It was interesting to see how Obama dealt with the obvious superiority of single-payer proposals last night. First, in good “centrist” fashion, he threw a sop to both the “left” and the “right” – saying that there are good arguments in favor of both single-payer systems and for relying on unregulated markets; in other words, good arguments in favor of the obvious solution but also in favor of the empirically and theoretically unsustainable convictions of free-marketeers. But then he said that, given how much of the American economy involves health care, it would be impractical to do anything other than build on and improve upon the system in place. This is a contention Obama makes whenever the issue arises. What he never does is support his claim with compelling arguments. The reason why is plain – a transition to a single-payer system is no more impractical than what Obama is proposing. What it is is detrimental to the interests of the health care profiteers (in the insurance, pharmaceutical and for-profit health care industries) who own the Republican Party outright and the Democratic Party nearly as completely.

I’m no expert, but I do know that there is nothing especially disruptive about people transitioning from private insurance to Medicare when they reach the age of 65. Here then, off the top of my head, is a way to make single-payer practical: beef up Medicare and then progressively lower the age for joining the system (going down from 65 to 55 would be a reasonable start); while making SCHIP an entitlement for all children (progressively raising the age for admissibility). Add to that the insurance reforms Obama is proposing for those in the middle and we would indeed be well on our way to where the rest of the developed world has been for more than half a century. If there really are fiscal concerns about going this route, then the steps up and down could be calibrated to take them into account. Meanwhile, one might think about the fiscal benefits of ending the hyper-costly Bush-Obama wars in Iraq and Afghanistan and rescinding the deficit-swelling tax cuts Republicans, along with many Democrats, gave to the super-rich in the early days of the Cheney-Bush administration.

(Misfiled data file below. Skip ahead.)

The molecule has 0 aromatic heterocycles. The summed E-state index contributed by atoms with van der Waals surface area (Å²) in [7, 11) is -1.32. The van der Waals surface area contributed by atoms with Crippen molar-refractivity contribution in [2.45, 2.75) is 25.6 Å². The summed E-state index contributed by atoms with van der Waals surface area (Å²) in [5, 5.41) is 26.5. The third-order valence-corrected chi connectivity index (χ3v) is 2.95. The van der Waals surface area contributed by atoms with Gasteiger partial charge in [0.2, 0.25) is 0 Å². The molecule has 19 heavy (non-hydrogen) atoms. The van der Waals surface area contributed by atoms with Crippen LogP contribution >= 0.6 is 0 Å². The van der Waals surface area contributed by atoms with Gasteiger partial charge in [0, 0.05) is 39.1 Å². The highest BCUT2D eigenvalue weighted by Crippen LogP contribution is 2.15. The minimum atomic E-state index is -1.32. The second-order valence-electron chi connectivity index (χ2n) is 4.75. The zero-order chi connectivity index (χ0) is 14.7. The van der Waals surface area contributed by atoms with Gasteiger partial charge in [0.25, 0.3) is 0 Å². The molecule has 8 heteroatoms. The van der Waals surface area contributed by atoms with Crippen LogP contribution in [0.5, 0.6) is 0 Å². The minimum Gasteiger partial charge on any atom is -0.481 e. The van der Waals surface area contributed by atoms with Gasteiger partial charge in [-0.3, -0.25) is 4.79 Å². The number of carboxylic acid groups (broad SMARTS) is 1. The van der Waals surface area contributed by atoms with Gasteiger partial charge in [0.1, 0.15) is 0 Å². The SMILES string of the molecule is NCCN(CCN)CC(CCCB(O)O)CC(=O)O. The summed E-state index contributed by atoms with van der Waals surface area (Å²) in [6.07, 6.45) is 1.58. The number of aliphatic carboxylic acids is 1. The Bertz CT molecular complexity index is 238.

No doubt, there are other, better ways, to get from here to there. Obama claimed last night that he was interested in hearing about “good ideas” and that his door is always open. At that point, it would have been salutary, though uncivil, for someone to yell out that he is a “liar.” For he is surely not interested in the thinking of the victims of the system in place or in hearing about ideas, no matter how compelling, that those who commodify health care oppose. If his door is open to anyone, it is to the bought and paid for legislators he is trying to woo and to the lobbyists of the interests they represent. For everyone outside this “bipartisan” consensus, the doors of power are, as always, firmly shut.